Across Mauretia, the final vote total was 85% in favor of abdication. Prince Ferde desperately wanted to distance himself from his father in the public perception. He quietly sent provisions to Lalla Maga to care for the ousted monarch and visited on three occasions. Yet, no public mention was ever given of the former king throughout all of Ferde’s reign. Even parliament went on ignoring the former ruler. When Kristoforo X died a couple years later, only a few townspeople and a local priest attended the funeral. It was revealed that he never once accepted the payments for anything other than his medical care. The former king died alone, ill, and impoverished.

As a people, we grieved and mourned after the plague. We moved on and recovered. But, generally speaking, we have not really forgiven. No, we probably should not be building monuments to or naming streets after Kristoforo X. He did nothing to warrant that. But, do we really have to ignore him? Can a former king at least be given a proper burial? Perhaps Queen Gabriela might even allow his body to be repatriated and buried with his family. Every year, this date in July comes and goes. Maybe in 2017 we can let Mauretia, and its former king, have the closure we all need.

Dr. Maya Abeldarme is a professor of history at the Universita Sansu Trinitu in Masqula.
Dr. Tomas Galixenu is a historian with the Bivlioteqad Nationala ad-Mauretia.

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Ulethoskeptics Rally in Tasa Valley, Draw Thousands

AMITYE, MAURETIA (TeleMaura News Ingerish) – Preliminary campaigning has begun in some key constituencies across Mauretia, as the parliamentary session comes to a close early next year. Nearly four thousand people gathered at Keyen Chemical Company’s amphitheater in Amitye yesterday with hopes that their voices will be heard in Qolna Mauretana. “Why is it that only some on the Island understand what we want?” asked liberal–publican Assemblian Adil Ferbuge (MPM-Anditasa) in his keynote address. “We want our jobs protected! We don’t want all our corporations moving across li tabrea!” This reference to the loss of 1,700 manufacturing jobs in Anditasa to a fellow EUOIA member last month received among the loudest cheers of the rally. “We don’t want to be losing ground to other nations,” Aṭanazyu bon-Bakar said. “Why does the Island think the rest of Uletha is more important [than us]?”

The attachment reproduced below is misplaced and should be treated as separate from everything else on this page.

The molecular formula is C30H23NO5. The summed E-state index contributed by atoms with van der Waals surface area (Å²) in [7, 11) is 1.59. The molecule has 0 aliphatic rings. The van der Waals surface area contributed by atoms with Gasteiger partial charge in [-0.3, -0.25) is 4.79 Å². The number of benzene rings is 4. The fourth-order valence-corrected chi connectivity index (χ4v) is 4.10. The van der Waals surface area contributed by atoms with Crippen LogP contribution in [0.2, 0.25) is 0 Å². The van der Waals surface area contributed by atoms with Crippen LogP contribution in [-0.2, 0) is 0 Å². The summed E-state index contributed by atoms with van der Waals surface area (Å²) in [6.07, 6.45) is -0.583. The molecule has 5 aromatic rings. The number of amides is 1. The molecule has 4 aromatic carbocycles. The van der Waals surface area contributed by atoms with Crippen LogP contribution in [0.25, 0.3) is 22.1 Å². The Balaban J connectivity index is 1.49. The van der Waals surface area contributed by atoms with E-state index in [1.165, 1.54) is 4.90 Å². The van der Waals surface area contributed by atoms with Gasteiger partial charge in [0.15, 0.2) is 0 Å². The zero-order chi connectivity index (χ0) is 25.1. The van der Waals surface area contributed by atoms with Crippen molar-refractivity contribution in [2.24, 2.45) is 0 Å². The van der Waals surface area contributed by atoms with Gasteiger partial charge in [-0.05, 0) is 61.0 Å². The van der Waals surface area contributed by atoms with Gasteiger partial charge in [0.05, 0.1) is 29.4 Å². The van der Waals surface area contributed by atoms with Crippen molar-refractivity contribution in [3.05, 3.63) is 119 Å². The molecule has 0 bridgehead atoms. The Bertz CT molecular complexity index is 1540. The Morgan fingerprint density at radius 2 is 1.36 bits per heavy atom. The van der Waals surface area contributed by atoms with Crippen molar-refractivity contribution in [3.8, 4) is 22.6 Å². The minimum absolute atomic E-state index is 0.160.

The official attendance at the rally was 3,956. It is believed that this figure includes the nearly seventy media members that covered the event. It is the largest political rally this year with a nonpartisan Ulethoskeptic leaning. Although Queen Gabriela was not in attendance, her presence was often felt. Her most recent confecio, which declared that she believed in doing what is best for Mauretia first, was a frequent rallying cry. La Eloiṭeva‘s public policy realignment has buoyed her already lofty approval rating, as evidenced by the words of speakers and public attendees alike.

QP Locar Bertun (MF-Iola Essa), however, surprised many by attending the event. A self-proclaimed ‘Uletho-moderate,’ she spoke immediately before the keynote address by Mr. Ferbuge. She praised the role that Mauretia plays in the EUOIA but equally emphasized caution. “A prosperous Mauretia can make for a prosperous Uletha—not the other way around.” After the rally, she projected excitement. “The people are inspired,” she said. “They are worried about unchecked globalization, and they are want to see some real changes to policy.”

Ms. Bertun’s appearance sent shockwaves through Labor (MF) this morning, with many critical. “[Ms. Bertun] should not be pandering to isolationists,” decried Qoncilioi shadow leader Kefas Brietia (MF-Banasa). “She may be a soft Ulethoskeptic, but she has no business being there. They do not see the bigger picture of prosperity in the new global economy.” Even so, Ms. Bertun sees plenty of reason for her appearance. Amitye and the industrial midlands of the Tasa Valley have long been a MF stronghold, but the party suffered surprise losses to the MDX and MPM in the last election. In an interview with teleMaura this morning, Ms. Bertun attributed those losses to her party not hearing the fears of the workers. “I reject isolationism, but the people view [us] as pro-Uletha at their expense,” she remarked. “The MDX and MPM preyed on their fears. We need to prove to them… that we are balanced on this issue and respect their economic interests.”

Mr. Ferbuge took exception to the idea that the MDX and MPM are isolationist. “We want integration to be in the broader fabric of Mauretia,” he said. “Our nation has long been international in its viewpoint. We just want to protect our people first. That is the responsibility of government. I believe Ms. Bertun would agree with this sentiment.”